Generally speaking, long marriages (20 years or longer) usually result in a spousal support obligation where there is a discrepancy in income between spouses and one spouse can demonstrate some sort of need. As a result, the recent judgment of Justice Glithero in Shand v Shand before the Ontario Superior Court of Justice is an anomaly of sorts. While somewhat surprising given trends in case law, Justice Glithero’s decision is clear, well thought out, and seemingly the most appropriate and just result on the facts of the case.
In the case before the court, the Applicant, Ms. Shand, sought spousal support from the Respondent, her husband of 29 years, Mr. Shand. The couple had three daughters, Heather, age 30 at the time of trial, Laura, age 28, and Amanda, age 22. At the time of trial all three children of the marriage were independent.
The Applicant and Respondent disagreed as to the date of separation, the Applicant asserting that it was February 23, 2009 and the Respondent, September 2009. The discrepancy resulted from the fact that the Respondent “continued to remain in love with [the Applicant] and would provide her with anything she needed” even after she left the matrimonial home. It was not until September “that the Respondent came to realize the marriage was over, as a result of pictures arriving by email at the house of the Applicant and Mr. Beazer, [the Applicant’s landlord and romantic partner] at a Sandals Resort on one of their holidays.”
The court’s analysis centered on whether the Applicant was entitled to spousal support, either on a compensatory, contractual, or needs basis. Justice Glithero sought to answer the question of whether the Applicant’s need for spousal support resulted from the marriage or whether it was self-induced. The court dismissed the Applicant’s medical excuse and accompanying report by her doctor, holding that the doctor’s comments did “not seem to be founded on any concrete test results, but rather simply [reflected] what he was told by the Applicant.” The court also observed the Applicant’s failure to seek out other work and accepted the Respondent’s evidence that prior to quitting her job, the Applicant threatened to do so and said that she was going to “ruin” (the Respondent) and “make him support her as she had supported him.”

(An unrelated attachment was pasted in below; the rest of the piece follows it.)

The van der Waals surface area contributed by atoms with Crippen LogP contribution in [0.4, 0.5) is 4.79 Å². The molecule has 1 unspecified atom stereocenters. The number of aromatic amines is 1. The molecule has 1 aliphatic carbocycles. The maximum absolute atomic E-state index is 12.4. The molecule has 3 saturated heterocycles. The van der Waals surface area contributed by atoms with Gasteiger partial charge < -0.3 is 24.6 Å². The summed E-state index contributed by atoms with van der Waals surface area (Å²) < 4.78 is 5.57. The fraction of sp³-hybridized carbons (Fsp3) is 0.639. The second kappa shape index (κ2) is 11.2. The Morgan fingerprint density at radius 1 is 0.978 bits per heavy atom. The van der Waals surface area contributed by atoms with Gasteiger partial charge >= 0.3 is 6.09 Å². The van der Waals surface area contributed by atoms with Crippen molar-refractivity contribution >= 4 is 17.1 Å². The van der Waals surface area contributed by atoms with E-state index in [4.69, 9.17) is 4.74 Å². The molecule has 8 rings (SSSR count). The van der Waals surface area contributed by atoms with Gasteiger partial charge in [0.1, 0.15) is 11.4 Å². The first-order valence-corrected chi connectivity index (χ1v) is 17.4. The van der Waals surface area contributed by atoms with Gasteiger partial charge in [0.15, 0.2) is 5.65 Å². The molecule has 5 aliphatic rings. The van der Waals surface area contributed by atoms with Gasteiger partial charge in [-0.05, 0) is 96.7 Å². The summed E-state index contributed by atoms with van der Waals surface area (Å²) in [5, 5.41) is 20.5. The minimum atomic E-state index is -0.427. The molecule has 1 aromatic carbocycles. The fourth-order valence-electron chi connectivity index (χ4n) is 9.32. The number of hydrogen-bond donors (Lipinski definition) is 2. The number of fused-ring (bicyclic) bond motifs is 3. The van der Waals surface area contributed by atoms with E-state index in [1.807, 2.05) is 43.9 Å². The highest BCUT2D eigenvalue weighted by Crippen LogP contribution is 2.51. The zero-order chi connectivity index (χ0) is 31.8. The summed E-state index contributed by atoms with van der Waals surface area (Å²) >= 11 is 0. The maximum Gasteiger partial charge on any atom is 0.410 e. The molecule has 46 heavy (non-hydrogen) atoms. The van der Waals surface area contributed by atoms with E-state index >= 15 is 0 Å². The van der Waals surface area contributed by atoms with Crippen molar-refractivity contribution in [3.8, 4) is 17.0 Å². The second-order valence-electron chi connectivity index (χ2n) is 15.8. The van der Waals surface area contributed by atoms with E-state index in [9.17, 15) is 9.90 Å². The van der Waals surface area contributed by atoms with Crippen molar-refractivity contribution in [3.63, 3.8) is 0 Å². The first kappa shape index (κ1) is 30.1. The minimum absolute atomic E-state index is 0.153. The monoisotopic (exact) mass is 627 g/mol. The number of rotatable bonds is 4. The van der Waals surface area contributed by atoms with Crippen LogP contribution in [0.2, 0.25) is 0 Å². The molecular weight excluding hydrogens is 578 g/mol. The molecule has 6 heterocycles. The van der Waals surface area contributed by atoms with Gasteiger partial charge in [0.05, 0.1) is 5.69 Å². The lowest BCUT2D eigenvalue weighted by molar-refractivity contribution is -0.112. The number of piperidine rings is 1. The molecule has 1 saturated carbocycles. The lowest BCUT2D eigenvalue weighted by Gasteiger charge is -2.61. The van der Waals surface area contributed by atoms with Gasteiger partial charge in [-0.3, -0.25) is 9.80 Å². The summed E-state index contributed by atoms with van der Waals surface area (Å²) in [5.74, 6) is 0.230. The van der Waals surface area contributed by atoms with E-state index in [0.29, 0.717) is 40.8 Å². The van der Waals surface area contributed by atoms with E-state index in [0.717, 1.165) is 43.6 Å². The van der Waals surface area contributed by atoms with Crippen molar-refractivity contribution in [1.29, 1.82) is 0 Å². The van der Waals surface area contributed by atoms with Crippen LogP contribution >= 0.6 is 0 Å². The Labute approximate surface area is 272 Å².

Justice Glithero canvassed the relevant legislation and case law highlighting the objectives of spousal support including: to recognize economic advantage and disadvantage to the spouse arising from the marriage or its breakdown; to apportion between the spouses any financial consequences arising from the care of any child of the marriage over and above any obligation for support of any child of the marriage; to relieve any economic hardship to the spouse arising from the breakdown of the marriage; and insofar as is practicable, to promote the economic self-sufficiency of each spouse within a reasonable period of time.
Justice Glithero was also mindful of the fact that under s. 15.2(4) of the Divorce Act, he is required to take into account the “condition, means, needs and other circumstance of each spouse, including: (a) the length of time the spouses cohabitated; (b) the functions performed by each spouse during cohabitation; and (c) any order, agreement or arrangement relating to support of either spouse.